A 13-year-old Christian girl that was abducted and forced to marry a Muslim man, 44-year-old Ali Azhar, has been removed by court order from her captor's home. She has been sent to a government-run shelter where a medical examination will determine her age, which will then tell the court if Azhar violated Pakistan's laws against child marriage.
After being abducted from her own home on October 13, Arzoo Raja later signed a paper saying she had converted to Islam and married Azhar of her own free will.
International Christian Concern's South Asia Regional Manager, Will Stark, said that other young girls in similar circumstances face threats of violence and rape to make them cooperate with their captors.
According to Stark, Monday's court order was "a victory along the road to the main victory. Based on the statements the governor and the federal minister made, things indicate she might be returned to her family."
The court's original decision validated the abduction and illegal marriage. Even though Pakistan's secular law forbids child marriage, courts often use Islamic Sharia law to bypass those laws. However, the court reversed its original decision.
"It's unclear exactly what changed to make this happen," Stark said. "The best way to try to figure it out is to look at the activities that led to the court order. It starts with the federal minister for human rights in Pakistan."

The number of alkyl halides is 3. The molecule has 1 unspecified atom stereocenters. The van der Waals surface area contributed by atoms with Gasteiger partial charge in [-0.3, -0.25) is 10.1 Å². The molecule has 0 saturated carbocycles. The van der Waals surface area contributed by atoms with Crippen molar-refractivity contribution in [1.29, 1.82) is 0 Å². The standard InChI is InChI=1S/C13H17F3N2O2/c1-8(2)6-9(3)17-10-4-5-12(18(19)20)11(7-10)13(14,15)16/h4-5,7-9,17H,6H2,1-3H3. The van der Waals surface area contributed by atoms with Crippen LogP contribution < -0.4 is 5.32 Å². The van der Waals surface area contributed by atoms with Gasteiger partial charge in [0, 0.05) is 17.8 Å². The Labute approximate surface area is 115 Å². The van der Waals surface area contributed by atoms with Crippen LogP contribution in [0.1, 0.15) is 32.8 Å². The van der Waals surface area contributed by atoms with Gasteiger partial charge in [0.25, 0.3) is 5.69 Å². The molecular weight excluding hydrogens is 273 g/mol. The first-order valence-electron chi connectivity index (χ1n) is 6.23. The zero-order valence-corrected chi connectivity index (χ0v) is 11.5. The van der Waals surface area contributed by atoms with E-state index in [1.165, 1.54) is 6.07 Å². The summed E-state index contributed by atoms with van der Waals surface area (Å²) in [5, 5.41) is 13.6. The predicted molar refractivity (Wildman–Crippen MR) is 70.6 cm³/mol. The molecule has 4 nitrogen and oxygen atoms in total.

Raja appeared before the Sindh High Court on Thursday to testify, where she told the court that she was 18, had not been abducted, had chosen to convert to Islam, and married Azhar by her own choice.
Stark believes that Raja gave false testimony due to threats made by Azhar. There had previously been another girl who was abducted and gang-raped, and she was told by her captor that if she did support him in court, he would release video of the rape online.
Unfortunately, Pakistani law does not allow parents to regain custody of their children who have changed their religion.
"When a girl has supposedly converted and married to someone else, the custody of the girl changes," Stark said. "She can't be allowed to go back to her home because if she's a Muslim, she shouldn't be raised by Christians."
Even if Raja wins her case, it will not set a legal precedent against child marriage, since Pakistan already has laws against child marriage. According to Stark, the laws are not enforced because radical Muslim groups threaten people who try to obtain justice.